Sheriff's Deputies, Texas DPS, Woodville Police and other local and statewide agencies went to the Westfall's home in Colmesneil at approximately 2:30p.m. and attempted to make an arrest but according to Ryan, it appears the Westfall's are either trying to evade the police or had "left their home in a hurry."
"We have been attempting to locate the Westfall's and place them under arrest with warrants but we have been unable to locate them," said Investigator Bud Sturrock. "We aren't saying they fled the scene, but there was evidence at the home that indicated that someone had left in a hurry."
Evidence included a warm four wheeler engine in the yard and a pile of leaves that had began to burn.
Sturrock said that friends and families of the Westfall's are being located and both local and statewide agencies are assisting in the search.
Law Enforcement agencies involved in the case are asking for the publics help in locating the vehicle that the Westfall's are believed to be in. They are suspected to all be traveling in a Gold/Champagne color 2006 KIA Sportage with the license plate number BCL-3780.
"If anybody sees this vehicle anywhere contact local law enforcement or this agency and we will get somebody on that as soon as we can," Ryan said. "At this time it does look like they are trying to elude capture, but we are just speculating because they have done things to avoid detection. We need everybody to be on the lookout for that vehicle."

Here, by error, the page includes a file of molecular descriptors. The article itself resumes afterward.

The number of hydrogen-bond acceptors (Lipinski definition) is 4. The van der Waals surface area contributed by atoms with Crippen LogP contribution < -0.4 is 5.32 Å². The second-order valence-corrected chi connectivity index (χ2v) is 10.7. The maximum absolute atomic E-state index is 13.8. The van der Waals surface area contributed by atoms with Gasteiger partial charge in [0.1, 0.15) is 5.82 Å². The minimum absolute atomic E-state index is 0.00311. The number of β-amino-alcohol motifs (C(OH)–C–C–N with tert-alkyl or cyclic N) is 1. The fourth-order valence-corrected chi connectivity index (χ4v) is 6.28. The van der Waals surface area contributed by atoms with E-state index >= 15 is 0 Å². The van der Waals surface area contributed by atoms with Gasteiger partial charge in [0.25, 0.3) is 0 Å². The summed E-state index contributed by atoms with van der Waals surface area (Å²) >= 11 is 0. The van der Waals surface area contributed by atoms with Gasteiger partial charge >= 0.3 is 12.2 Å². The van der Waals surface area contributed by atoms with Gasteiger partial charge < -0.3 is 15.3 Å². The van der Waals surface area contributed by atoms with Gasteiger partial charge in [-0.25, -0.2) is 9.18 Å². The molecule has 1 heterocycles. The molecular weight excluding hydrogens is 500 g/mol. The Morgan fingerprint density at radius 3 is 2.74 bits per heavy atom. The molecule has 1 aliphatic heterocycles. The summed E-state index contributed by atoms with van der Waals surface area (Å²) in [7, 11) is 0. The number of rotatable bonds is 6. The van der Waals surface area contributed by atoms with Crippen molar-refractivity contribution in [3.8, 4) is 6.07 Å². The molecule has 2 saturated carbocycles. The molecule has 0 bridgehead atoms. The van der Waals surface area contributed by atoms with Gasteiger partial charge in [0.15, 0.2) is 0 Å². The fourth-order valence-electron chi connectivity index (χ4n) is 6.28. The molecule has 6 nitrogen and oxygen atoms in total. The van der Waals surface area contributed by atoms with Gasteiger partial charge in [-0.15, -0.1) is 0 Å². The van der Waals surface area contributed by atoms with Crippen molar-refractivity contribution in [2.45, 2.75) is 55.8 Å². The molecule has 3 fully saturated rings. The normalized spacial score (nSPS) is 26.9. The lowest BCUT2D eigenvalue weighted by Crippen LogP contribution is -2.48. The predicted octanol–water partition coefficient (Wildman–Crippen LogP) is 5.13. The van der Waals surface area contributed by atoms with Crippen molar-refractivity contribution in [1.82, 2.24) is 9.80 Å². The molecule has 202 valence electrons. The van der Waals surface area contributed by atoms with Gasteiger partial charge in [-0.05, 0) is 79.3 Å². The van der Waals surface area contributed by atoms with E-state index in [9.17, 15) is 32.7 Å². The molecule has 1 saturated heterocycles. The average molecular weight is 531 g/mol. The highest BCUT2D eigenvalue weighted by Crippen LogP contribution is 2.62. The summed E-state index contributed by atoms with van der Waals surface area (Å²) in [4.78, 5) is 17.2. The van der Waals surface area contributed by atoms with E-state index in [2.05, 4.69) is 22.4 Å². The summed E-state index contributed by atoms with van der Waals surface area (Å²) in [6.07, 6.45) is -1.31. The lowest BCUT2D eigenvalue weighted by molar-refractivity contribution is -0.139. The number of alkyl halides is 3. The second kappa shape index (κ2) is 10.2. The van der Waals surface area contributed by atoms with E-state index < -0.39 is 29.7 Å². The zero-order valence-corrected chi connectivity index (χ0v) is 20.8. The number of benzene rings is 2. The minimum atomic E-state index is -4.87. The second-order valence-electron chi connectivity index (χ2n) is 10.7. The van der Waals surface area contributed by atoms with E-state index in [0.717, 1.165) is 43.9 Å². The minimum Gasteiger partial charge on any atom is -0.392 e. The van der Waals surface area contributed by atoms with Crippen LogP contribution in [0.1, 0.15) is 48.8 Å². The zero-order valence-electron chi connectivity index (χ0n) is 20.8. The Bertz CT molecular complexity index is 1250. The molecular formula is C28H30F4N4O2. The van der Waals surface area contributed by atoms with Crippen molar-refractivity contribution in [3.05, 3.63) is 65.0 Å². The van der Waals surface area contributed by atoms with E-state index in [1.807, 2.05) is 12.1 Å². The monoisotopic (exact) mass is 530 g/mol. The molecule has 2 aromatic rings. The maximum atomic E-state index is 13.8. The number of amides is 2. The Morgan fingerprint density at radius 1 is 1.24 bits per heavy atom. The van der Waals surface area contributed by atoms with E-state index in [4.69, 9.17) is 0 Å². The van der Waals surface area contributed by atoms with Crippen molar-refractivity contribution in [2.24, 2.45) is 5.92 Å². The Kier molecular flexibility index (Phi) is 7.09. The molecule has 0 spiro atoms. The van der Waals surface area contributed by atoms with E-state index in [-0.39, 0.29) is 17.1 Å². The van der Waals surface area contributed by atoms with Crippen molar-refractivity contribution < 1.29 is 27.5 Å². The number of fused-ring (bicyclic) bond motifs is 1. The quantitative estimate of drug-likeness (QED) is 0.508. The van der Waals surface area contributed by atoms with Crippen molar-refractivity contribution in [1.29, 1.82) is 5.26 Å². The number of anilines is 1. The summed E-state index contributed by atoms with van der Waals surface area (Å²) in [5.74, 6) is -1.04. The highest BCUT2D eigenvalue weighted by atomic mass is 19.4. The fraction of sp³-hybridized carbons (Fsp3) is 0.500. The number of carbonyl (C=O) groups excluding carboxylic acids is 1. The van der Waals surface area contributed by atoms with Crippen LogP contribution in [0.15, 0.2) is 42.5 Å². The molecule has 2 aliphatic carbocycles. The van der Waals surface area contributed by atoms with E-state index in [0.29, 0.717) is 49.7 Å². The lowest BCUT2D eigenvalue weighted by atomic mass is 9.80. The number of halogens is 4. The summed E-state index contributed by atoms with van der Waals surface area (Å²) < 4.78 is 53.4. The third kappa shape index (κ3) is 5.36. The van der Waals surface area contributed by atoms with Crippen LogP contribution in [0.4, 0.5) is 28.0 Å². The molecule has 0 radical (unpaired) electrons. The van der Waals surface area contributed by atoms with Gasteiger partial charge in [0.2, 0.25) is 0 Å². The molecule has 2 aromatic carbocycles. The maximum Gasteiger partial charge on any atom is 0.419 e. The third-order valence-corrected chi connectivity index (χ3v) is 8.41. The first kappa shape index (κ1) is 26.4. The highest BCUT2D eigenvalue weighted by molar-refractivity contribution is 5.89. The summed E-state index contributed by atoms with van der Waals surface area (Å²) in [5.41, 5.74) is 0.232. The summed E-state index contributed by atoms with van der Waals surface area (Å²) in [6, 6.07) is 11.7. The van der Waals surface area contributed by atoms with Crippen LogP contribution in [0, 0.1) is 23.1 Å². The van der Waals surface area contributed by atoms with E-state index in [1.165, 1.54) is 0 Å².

The Westfall's are not believed to be armed and dangerous.
"We are open 24/7," Sturrock said. "We won't quit looking for them."
A wanted Tyler County man was arrested on five different outstanding warrants, as well as new drug charges, on February 22 after the Tyler County Task Force received information disclosing the man's whereabouts.
Deputies from the Tyler County Sheriff's Office were contacted by Chief Deputy Phil Ryan on February 22 in reference to the wanted subject in Warren.
"Tyler County Task Force knew the whereabouts of the subject, identified as Robert Key, Jr., age 37, of Silsbee, who was staying at a residence on County Road 4525 in Warren," said Ryan. Sheriff's Deputies met with multiple officers and agencies, including Game Wardens, State Troopers and the Task Force, and gained entry into the residence where Key was reported to be staying.
Key was asleep in the master bedroom and was placed in restraints and escorted out of the residence. A small plastic canister was recovered from Key's pocket that contained several empty plastic baggies typically used to sell narcotics.
A consent to search the residence was granted and deputies found an eye glasses case that contained a glass pipe and a small plastic bag with a white substance that field tested to be methamphetamine.